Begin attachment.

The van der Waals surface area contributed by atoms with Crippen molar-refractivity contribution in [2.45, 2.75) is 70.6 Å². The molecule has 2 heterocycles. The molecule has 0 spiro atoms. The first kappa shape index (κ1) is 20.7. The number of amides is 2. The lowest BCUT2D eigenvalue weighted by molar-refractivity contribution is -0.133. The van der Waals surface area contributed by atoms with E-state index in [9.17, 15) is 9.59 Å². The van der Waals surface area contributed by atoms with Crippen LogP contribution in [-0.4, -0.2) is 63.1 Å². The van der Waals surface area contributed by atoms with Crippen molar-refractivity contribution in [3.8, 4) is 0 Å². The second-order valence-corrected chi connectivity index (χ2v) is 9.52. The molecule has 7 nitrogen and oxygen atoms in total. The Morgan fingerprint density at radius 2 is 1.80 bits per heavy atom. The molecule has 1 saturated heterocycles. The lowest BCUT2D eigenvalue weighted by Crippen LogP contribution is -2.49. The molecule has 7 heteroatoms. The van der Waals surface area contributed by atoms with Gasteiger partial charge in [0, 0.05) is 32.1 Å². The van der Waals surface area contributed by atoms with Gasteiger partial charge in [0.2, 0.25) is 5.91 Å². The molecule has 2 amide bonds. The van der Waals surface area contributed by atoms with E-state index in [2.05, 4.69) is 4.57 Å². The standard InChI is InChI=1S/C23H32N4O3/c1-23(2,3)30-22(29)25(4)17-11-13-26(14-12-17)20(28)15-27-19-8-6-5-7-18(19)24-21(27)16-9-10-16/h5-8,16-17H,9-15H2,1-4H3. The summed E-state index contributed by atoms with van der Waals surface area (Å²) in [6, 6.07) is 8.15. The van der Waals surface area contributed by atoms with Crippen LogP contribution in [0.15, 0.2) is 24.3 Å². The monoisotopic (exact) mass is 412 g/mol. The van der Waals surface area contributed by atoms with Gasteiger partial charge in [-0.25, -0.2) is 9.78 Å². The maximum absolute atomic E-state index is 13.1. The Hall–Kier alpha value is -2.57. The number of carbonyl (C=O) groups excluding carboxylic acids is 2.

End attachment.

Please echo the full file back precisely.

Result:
The van der Waals surface area contributed by atoms with Crippen molar-refractivity contribution in [2.45, 2.75) is 70.6 Å². The molecule has 2 heterocycles. The molecule has 0 spiro atoms. The first kappa shape index (κ1) is 20.7. The number of amides is 2. The lowest BCUT2D eigenvalue weighted by molar-refractivity contribution is -0.133. The van der Waals surface area contributed by atoms with E-state index in [9.17, 15) is 9.59 Å². The van der Waals surface area contributed by atoms with Crippen LogP contribution in [-0.4, -0.2) is 63.1 Å². The van der Waals surface area contributed by atoms with Crippen molar-refractivity contribution in [3.8, 4) is 0 Å². The second-order valence-corrected chi connectivity index (χ2v) is 9.52. The molecule has 7 nitrogen and oxygen atoms in total. The Morgan fingerprint density at radius 2 is 1.80 bits per heavy atom. The molecule has 1 saturated heterocycles. The lowest BCUT2D eigenvalue weighted by Crippen LogP contribution is -2.49. The molecule has 7 heteroatoms. The van der Waals surface area contributed by atoms with Gasteiger partial charge in [0, 0.05) is 32.1 Å². The van der Waals surface area contributed by atoms with Gasteiger partial charge in [0.2, 0.25) is 5.91 Å². The molecule has 2 amide bonds. The van der Waals surface area contributed by atoms with E-state index in [2.05, 4.69) is 4.57 Å². The standard InChI is InChI=1S/C23H32N4O3/c1-23(2,3)30-22(29)25(4)17-11-13-26(14-12-17)20(28)15-27-19-8-6-5-7-18(19)24-21(27)16-9-10-16/h5-8,16-17H,9-15H2,1-4H3. The summed E-state index contributed by atoms with van der Waals surface area (Å²) in [6, 6.07) is 8.15. The van der Waals surface area contributed by atoms with Crippen LogP contribution in [0.15, 0.2) is 24.3 Å². The monoisotopic (exact) mass is 412 g/mol. The van der Waals surface area contributed by atoms with Gasteiger partial charge in [-0.25, -0.2) is 9.78 Å². The maximum absolute atomic E-state index is 13.1. The Hall–Kier alpha value is -2.57. The number of carbonyl (C=O) groups excluding carboxylic acids is 2.